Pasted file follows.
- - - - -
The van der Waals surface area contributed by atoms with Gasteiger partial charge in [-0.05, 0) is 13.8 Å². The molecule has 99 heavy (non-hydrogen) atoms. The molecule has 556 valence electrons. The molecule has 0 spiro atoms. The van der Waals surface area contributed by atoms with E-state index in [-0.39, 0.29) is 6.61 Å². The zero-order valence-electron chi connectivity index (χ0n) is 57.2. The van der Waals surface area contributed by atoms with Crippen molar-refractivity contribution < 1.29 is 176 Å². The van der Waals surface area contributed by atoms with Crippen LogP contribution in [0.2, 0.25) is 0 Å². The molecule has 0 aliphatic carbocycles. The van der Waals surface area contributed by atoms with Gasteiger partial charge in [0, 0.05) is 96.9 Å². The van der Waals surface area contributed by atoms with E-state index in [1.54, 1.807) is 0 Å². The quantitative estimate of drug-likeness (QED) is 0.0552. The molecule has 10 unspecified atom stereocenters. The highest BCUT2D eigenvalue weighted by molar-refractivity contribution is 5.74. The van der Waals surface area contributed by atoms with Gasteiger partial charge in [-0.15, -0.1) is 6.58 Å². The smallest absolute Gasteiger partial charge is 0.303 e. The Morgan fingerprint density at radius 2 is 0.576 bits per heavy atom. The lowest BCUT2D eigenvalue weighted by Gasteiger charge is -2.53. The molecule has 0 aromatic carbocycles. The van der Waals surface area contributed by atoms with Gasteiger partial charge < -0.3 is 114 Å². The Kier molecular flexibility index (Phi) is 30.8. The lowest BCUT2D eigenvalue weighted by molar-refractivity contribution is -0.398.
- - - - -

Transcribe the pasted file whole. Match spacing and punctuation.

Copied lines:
The van der Waals surface area contributed by atoms with Gasteiger partial charge in [-0.05, 0) is 13.8 Å². The molecule has 99 heavy (non-hydrogen) atoms. The molecule has 556 valence electrons. The molecule has 0 spiro atoms. The van der Waals surface area contributed by atoms with E-state index in [-0.39, 0.29) is 6.61 Å². The zero-order valence-electron chi connectivity index (χ0n) is 57.2. The van der Waals surface area contributed by atoms with Crippen molar-refractivity contribution < 1.29 is 176 Å². The van der Waals surface area contributed by atoms with Crippen LogP contribution in [0.2, 0.25) is 0 Å². The molecule has 0 aliphatic carbocycles. The van der Waals surface area contributed by atoms with Gasteiger partial charge in [0, 0.05) is 96.9 Å². The van der Waals surface area contributed by atoms with E-state index in [1.54, 1.807) is 0 Å². The quantitative estimate of drug-likeness (QED) is 0.0552. The molecule has 10 unspecified atom stereocenters. The highest BCUT2D eigenvalue weighted by molar-refractivity contribution is 5.74. The van der Waals surface area contributed by atoms with Gasteiger partial charge in [-0.15, -0.1) is 6.58 Å². The smallest absolute Gasteiger partial charge is 0.303 e. The Morgan fingerprint density at radius 2 is 0.576 bits per heavy atom. The lowest BCUT2D eigenvalue weighted by Gasteiger charge is -2.53. The molecule has 0 aromatic carbocycles. The van der Waals surface area contributed by atoms with Gasteiger partial charge < -0.3 is 114 Å². The Kier molecular flexibility index (Phi) is 30.8. The lowest BCUT2D eigenvalue weighted by molar-refractivity contribution is -0.398.